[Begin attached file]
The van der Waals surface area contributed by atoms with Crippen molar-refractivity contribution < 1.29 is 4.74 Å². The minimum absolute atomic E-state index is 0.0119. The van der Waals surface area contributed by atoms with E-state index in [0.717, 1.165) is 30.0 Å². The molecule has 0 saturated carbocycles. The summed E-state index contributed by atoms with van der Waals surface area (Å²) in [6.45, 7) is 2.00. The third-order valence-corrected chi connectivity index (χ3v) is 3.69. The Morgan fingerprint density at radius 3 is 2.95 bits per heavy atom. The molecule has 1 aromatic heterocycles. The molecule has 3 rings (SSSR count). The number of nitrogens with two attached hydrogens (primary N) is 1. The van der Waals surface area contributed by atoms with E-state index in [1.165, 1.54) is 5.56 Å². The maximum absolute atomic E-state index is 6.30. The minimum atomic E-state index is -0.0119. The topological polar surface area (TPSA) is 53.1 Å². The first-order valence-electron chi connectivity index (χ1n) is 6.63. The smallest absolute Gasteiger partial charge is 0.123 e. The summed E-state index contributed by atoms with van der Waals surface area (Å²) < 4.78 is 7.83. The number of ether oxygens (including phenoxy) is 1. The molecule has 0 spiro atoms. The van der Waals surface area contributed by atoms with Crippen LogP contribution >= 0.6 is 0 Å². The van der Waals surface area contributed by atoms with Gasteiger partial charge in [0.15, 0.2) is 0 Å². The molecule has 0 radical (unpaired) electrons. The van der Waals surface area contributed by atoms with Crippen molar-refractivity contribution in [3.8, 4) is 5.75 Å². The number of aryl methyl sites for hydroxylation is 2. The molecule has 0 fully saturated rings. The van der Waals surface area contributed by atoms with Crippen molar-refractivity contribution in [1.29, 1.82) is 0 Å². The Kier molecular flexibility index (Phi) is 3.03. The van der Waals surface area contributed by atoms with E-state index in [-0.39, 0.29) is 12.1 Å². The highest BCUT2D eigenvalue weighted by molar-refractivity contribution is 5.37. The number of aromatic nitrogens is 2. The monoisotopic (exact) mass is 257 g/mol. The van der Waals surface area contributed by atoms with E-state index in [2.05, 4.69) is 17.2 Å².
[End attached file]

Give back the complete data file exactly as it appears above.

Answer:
The van der Waals surface area contributed by atoms with Crippen molar-refractivity contribution < 1.29 is 4.74 Å². The minimum absolute atomic E-state index is 0.0119. The van der Waals surface area contributed by atoms with E-state index in [0.717, 1.165) is 30.0 Å². The molecule has 0 saturated carbocycles. The summed E-state index contributed by atoms with van der Waals surface area (Å²) in [6.45, 7) is 2.00. The third-order valence-corrected chi connectivity index (χ3v) is 3.69. The Morgan fingerprint density at radius 3 is 2.95 bits per heavy atom. The molecule has 1 aromatic heterocycles. The molecule has 3 rings (SSSR count). The number of nitrogens with two attached hydrogens (primary N) is 1. The van der Waals surface area contributed by atoms with E-state index in [1.165, 1.54) is 5.56 Å². The maximum absolute atomic E-state index is 6.30. The minimum atomic E-state index is -0.0119. The topological polar surface area (TPSA) is 53.1 Å². The first-order valence-electron chi connectivity index (χ1n) is 6.63. The smallest absolute Gasteiger partial charge is 0.123 e. The summed E-state index contributed by atoms with van der Waals surface area (Å²) < 4.78 is 7.83. The number of ether oxygens (including phenoxy) is 1. The molecule has 0 spiro atoms. The van der Waals surface area contributed by atoms with Crippen LogP contribution >= 0.6 is 0 Å². The van der Waals surface area contributed by atoms with Gasteiger partial charge in [0.15, 0.2) is 0 Å². The molecule has 0 radical (unpaired) electrons. The van der Waals surface area contributed by atoms with Crippen molar-refractivity contribution in [3.8, 4) is 5.75 Å². The number of aryl methyl sites for hydroxylation is 2. The molecule has 0 fully saturated rings. The van der Waals surface area contributed by atoms with Crippen molar-refractivity contribution in [1.29, 1.82) is 0 Å². The Kier molecular flexibility index (Phi) is 3.03. The van der Waals surface area contributed by atoms with E-state index in [-0.39, 0.29) is 12.1 Å². The highest BCUT2D eigenvalue weighted by molar-refractivity contribution is 5.37. The number of aromatic nitrogens is 2. The monoisotopic (exact) mass is 257 g/mol. The van der Waals surface area contributed by atoms with E-state index in [2.05, 4.69) is 17.2 Å².